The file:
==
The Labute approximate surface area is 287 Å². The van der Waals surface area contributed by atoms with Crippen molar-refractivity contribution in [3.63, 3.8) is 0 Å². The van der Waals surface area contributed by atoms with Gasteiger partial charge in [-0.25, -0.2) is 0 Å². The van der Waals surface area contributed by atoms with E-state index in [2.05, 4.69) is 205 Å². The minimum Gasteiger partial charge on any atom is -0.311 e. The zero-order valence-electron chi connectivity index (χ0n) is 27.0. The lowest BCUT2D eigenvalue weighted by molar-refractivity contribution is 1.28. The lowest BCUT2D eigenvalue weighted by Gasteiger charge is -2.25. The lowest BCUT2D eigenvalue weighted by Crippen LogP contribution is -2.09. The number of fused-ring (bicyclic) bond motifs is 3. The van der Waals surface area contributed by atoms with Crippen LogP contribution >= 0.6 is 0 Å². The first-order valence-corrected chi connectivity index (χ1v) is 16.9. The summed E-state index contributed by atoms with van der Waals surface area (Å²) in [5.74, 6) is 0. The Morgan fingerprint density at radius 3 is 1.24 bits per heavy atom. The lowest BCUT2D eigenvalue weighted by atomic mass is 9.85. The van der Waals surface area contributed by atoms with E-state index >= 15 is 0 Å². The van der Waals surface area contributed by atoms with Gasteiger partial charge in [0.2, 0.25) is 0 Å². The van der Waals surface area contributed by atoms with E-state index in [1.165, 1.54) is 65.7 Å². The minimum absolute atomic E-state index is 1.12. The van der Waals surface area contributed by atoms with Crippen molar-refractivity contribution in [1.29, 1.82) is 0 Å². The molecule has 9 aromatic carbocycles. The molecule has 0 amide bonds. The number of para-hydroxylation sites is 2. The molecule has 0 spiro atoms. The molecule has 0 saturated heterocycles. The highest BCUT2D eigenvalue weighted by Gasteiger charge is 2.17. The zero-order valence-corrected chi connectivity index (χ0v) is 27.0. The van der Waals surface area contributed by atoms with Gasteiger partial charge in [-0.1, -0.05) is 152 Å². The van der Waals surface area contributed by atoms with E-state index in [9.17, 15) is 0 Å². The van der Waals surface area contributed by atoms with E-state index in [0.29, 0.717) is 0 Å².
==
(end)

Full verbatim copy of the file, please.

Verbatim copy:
The Labute approximate surface area is 287 Å². The van der Waals surface area contributed by atoms with Crippen molar-refractivity contribution in [3.63, 3.8) is 0 Å². The van der Waals surface area contributed by atoms with Gasteiger partial charge in [-0.25, -0.2) is 0 Å². The van der Waals surface area contributed by atoms with E-state index in [2.05, 4.69) is 205 Å². The minimum Gasteiger partial charge on any atom is -0.311 e. The zero-order valence-electron chi connectivity index (χ0n) is 27.0. The lowest BCUT2D eigenvalue weighted by molar-refractivity contribution is 1.28. The lowest BCUT2D eigenvalue weighted by Gasteiger charge is -2.25. The lowest BCUT2D eigenvalue weighted by Crippen LogP contribution is -2.09. The number of fused-ring (bicyclic) bond motifs is 3. The van der Waals surface area contributed by atoms with Crippen LogP contribution >= 0.6 is 0 Å². The first-order valence-corrected chi connectivity index (χ1v) is 16.9. The summed E-state index contributed by atoms with van der Waals surface area (Å²) in [5.74, 6) is 0. The Morgan fingerprint density at radius 3 is 1.24 bits per heavy atom. The lowest BCUT2D eigenvalue weighted by atomic mass is 9.85. The van der Waals surface area contributed by atoms with E-state index >= 15 is 0 Å². The van der Waals surface area contributed by atoms with Gasteiger partial charge in [0.2, 0.25) is 0 Å². The van der Waals surface area contributed by atoms with E-state index in [1.165, 1.54) is 65.7 Å². The minimum absolute atomic E-state index is 1.12. The van der Waals surface area contributed by atoms with Crippen molar-refractivity contribution in [1.29, 1.82) is 0 Å². The molecule has 9 aromatic carbocycles. The molecule has 0 amide bonds. The number of para-hydroxylation sites is 2. The molecule has 0 spiro atoms. The molecule has 0 saturated heterocycles. The highest BCUT2D eigenvalue weighted by Gasteiger charge is 2.17. The zero-order valence-corrected chi connectivity index (χ0v) is 27.0. The van der Waals surface area contributed by atoms with Gasteiger partial charge in [-0.1, -0.05) is 152 Å². The van der Waals surface area contributed by atoms with E-state index in [9.17, 15) is 0 Å². The van der Waals surface area contributed by atoms with E-state index in [0.29, 0.717) is 0 Å².